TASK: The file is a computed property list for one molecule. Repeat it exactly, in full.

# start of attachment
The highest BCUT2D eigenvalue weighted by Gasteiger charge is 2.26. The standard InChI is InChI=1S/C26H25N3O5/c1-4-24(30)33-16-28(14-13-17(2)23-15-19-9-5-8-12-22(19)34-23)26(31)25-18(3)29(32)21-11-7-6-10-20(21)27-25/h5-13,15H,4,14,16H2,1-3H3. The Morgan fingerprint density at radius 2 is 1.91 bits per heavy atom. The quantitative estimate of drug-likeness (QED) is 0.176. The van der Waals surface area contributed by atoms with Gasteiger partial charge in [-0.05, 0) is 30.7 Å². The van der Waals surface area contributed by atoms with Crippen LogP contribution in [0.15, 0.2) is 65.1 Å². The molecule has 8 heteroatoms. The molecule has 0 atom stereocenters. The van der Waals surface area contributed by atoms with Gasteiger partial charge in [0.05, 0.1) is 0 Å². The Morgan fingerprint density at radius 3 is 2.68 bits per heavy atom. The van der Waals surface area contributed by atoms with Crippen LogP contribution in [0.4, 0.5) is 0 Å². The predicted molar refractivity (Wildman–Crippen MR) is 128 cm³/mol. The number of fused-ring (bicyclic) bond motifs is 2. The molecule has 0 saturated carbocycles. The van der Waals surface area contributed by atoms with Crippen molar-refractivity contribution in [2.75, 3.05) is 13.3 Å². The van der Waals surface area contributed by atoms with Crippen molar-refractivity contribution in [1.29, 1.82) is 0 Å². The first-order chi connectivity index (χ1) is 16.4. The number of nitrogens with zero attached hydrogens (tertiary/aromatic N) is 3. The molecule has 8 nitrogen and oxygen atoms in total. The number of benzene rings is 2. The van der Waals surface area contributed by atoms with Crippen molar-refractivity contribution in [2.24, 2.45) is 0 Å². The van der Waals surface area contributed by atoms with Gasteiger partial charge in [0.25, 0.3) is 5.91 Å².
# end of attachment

The highest BCUT2D eigenvalue weighted by Gasteiger charge is 2.26. The standard InChI is InChI=1S/C26H25N3O5/c1-4-24(30)33-16-28(14-13-17(2)23-15-19-9-5-8-12-22(19)34-23)26(31)25-18(3)29(32)21-11-7-6-10-20(21)27-25/h5-13,15H,4,14,16H2,1-3H3. The Morgan fingerprint density at radius 2 is 1.91 bits per heavy atom. The quantitative estimate of drug-likeness (QED) is 0.176. The van der Waals surface area contributed by atoms with Gasteiger partial charge in [-0.05, 0) is 30.7 Å². The van der Waals surface area contributed by atoms with Crippen LogP contribution in [0.15, 0.2) is 65.1 Å². The molecule has 8 heteroatoms. The molecule has 0 atom stereocenters. The van der Waals surface area contributed by atoms with Gasteiger partial charge in [0.05, 0.1) is 0 Å². The Morgan fingerprint density at radius 3 is 2.68 bits per heavy atom. The van der Waals surface area contributed by atoms with Crippen LogP contribution in [0.4, 0.5) is 0 Å². The predicted molar refractivity (Wildman–Crippen MR) is 128 cm³/mol. The number of fused-ring (bicyclic) bond motifs is 2. The molecule has 0 saturated carbocycles. The van der Waals surface area contributed by atoms with Crippen molar-refractivity contribution in [2.75, 3.05) is 13.3 Å². The van der Waals surface area contributed by atoms with Crippen molar-refractivity contribution in [1.29, 1.82) is 0 Å². The first-order chi connectivity index (χ1) is 16.4. The number of nitrogens with zero attached hydrogens (tertiary/aromatic N) is 3. The molecule has 8 nitrogen and oxygen atoms in total. The number of benzene rings is 2. The van der Waals surface area contributed by atoms with Crippen molar-refractivity contribution in [2.24, 2.45) is 0 Å². The van der Waals surface area contributed by atoms with Gasteiger partial charge in [0.25, 0.3) is 5.91 Å².